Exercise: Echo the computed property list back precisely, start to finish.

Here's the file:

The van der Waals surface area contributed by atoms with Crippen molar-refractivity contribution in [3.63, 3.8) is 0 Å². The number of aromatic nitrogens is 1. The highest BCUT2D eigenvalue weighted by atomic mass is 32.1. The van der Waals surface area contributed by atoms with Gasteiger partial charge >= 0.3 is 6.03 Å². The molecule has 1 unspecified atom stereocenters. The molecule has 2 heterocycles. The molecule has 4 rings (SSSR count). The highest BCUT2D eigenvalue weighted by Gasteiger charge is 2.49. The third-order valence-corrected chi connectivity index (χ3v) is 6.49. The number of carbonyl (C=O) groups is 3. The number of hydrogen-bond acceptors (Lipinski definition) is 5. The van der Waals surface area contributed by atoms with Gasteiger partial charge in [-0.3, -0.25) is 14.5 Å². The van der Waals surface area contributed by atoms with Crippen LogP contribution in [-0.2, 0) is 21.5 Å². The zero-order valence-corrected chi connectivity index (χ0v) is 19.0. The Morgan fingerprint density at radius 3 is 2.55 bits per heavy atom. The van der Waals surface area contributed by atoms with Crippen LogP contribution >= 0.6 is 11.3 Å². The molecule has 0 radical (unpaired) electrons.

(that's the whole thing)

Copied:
The van der Waals surface area contributed by atoms with Crippen molar-refractivity contribution in [3.63, 3.8) is 0 Å². The number of aromatic nitrogens is 1. The highest BCUT2D eigenvalue weighted by atomic mass is 32.1. The van der Waals surface area contributed by atoms with Gasteiger partial charge >= 0.3 is 6.03 Å². The molecule has 1 unspecified atom stereocenters. The molecule has 2 heterocycles. The molecule has 4 rings (SSSR count). The highest BCUT2D eigenvalue weighted by Gasteiger charge is 2.49. The third-order valence-corrected chi connectivity index (χ3v) is 6.49. The number of carbonyl (C=O) groups is 3. The number of hydrogen-bond acceptors (Lipinski definition) is 5. The van der Waals surface area contributed by atoms with Gasteiger partial charge in [-0.3, -0.25) is 14.5 Å². The van der Waals surface area contributed by atoms with Crippen LogP contribution in [-0.2, 0) is 21.5 Å². The zero-order valence-corrected chi connectivity index (χ0v) is 19.0. The Morgan fingerprint density at radius 3 is 2.55 bits per heavy atom. The van der Waals surface area contributed by atoms with Crippen LogP contribution >= 0.6 is 11.3 Å². The molecule has 0 radical (unpaired) electrons.